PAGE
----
NFT fakes and plagiarism are forcing marketplaces to take action

Self-serve, peer-to-peer marketplaces are actively monitoring their platforms and removing fraudulent content.

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Valulables, an NFT minting platform which sold an NFT of Jack Dorsey’s first tweet for approximately $3 million has limited many most transactions because user were minting tokens of content that did not belong to them. As a quickly growing trend, many self-serve, peer-to-peer marketplaces, and NFT minting companies are imposing IP rights of original content creators.

Companies like OpenSea, another a peer-to-peer web3 service company that helps users discover and directly interact with each other and NFTs available on public blockchains. These companies neither have custody or control over the NFTs or blockchains buyers are interacting with nor do they execute or effectuate purchases, transfers, or sales of NFTs. Consequently, peer-to-peer web3 service companies are not party to any agreement between any users. The burden falls on the purchases of the NFT to bear full responsibility for verifying the identity, legitimacy, and authenticity of NFTs that the buyer purchases from third-party sellers.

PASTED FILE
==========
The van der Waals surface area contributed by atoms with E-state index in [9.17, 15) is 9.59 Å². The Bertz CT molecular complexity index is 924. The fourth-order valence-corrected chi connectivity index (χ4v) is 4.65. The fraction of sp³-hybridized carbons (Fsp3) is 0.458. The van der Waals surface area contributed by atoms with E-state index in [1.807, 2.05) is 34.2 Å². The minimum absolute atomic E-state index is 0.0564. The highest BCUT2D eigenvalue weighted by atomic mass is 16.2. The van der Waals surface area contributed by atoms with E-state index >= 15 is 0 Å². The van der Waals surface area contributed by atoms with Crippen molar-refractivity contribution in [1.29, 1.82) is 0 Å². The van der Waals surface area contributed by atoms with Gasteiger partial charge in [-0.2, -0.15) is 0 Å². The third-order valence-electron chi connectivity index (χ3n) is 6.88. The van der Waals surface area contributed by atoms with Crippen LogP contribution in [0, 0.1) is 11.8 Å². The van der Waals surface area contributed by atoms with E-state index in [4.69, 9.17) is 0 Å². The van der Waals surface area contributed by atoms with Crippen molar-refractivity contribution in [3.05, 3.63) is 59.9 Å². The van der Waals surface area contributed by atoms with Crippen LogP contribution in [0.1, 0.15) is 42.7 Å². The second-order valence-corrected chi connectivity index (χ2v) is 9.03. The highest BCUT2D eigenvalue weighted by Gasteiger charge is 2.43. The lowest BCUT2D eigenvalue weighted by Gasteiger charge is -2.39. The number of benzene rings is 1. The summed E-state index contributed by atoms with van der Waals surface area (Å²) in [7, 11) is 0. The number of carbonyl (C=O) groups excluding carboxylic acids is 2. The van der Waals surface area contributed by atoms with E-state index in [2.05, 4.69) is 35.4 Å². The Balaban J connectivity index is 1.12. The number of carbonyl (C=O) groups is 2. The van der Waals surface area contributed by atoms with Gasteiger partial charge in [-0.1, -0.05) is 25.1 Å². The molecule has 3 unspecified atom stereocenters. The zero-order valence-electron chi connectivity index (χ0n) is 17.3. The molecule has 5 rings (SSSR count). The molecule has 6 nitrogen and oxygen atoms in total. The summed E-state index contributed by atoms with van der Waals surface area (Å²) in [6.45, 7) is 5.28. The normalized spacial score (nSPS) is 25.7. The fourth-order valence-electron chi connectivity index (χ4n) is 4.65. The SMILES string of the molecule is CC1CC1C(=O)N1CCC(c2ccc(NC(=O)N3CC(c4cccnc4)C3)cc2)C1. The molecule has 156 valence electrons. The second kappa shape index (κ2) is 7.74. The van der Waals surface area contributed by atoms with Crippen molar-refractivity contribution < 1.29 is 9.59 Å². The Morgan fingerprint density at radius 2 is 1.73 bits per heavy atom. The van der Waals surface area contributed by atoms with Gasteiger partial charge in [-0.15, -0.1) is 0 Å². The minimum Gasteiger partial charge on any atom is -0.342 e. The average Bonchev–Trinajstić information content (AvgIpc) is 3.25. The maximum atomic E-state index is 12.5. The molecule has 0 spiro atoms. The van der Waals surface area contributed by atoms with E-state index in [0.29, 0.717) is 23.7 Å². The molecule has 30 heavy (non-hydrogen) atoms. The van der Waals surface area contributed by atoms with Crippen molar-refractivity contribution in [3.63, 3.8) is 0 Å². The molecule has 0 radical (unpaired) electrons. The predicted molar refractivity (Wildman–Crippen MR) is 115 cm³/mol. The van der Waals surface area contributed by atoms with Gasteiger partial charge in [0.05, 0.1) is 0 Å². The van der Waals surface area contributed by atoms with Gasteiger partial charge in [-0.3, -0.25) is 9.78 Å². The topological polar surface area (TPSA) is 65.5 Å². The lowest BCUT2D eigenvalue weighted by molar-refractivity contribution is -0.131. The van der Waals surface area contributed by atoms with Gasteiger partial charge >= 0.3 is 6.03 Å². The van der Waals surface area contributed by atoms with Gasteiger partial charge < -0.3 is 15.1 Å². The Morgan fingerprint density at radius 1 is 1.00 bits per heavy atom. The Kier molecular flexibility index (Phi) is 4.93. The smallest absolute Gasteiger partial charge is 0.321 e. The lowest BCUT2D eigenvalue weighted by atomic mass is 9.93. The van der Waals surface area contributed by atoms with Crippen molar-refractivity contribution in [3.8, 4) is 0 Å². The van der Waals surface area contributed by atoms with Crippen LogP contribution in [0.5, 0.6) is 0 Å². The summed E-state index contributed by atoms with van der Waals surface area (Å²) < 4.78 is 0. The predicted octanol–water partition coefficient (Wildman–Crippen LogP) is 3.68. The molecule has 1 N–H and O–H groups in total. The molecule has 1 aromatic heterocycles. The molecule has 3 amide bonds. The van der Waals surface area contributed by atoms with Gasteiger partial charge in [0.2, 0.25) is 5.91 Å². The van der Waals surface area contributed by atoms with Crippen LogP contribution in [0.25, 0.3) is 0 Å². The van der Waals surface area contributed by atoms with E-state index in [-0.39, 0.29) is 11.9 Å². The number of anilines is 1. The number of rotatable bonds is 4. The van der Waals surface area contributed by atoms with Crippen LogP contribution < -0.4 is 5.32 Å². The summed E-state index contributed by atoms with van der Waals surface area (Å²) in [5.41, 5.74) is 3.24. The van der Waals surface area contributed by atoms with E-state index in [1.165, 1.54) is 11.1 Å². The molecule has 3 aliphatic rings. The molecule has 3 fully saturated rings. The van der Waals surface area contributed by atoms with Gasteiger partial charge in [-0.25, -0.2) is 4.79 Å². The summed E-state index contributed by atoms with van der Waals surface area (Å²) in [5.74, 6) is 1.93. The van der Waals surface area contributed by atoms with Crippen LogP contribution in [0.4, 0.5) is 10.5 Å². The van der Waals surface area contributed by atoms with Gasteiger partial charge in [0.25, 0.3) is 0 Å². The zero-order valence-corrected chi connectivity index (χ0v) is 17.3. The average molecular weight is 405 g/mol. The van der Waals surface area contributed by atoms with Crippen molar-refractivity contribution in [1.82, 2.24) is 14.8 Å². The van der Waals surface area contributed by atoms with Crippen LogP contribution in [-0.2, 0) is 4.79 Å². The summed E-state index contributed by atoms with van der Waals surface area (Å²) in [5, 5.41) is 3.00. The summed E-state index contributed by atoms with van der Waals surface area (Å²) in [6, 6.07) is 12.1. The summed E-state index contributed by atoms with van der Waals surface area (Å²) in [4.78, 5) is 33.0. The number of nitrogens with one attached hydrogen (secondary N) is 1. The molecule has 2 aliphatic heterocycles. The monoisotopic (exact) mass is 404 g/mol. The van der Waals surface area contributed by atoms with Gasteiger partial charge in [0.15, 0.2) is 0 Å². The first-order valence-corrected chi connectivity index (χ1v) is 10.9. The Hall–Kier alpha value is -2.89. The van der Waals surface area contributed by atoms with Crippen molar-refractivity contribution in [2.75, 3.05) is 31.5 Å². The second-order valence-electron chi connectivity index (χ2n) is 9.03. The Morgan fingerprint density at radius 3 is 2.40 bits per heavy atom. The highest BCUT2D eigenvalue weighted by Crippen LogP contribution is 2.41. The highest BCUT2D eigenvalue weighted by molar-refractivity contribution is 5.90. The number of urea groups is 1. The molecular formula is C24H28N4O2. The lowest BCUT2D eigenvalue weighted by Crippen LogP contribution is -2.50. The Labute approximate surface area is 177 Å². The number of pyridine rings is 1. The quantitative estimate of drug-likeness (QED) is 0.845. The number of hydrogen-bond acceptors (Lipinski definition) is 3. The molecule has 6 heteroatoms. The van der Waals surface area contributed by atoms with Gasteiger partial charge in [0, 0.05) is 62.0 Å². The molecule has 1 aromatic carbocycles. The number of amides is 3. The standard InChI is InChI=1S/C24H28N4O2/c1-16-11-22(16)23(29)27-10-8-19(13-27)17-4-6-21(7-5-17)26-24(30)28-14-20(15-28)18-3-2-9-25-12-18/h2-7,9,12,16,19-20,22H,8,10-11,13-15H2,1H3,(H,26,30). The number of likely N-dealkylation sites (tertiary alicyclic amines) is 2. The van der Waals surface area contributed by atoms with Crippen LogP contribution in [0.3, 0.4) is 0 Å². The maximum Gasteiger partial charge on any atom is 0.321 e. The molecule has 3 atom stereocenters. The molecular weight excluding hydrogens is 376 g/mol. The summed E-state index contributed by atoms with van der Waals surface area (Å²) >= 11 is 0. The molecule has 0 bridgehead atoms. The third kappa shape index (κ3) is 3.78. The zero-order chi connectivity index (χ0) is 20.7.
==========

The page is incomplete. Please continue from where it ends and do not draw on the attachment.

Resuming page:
As sales of NFTs continue to skyrocket, soared to around $25 billion in 2021, many NFT minting platforms are actively monitoring their platform and removing fraudulent content as soon as it is discovered or reported by users.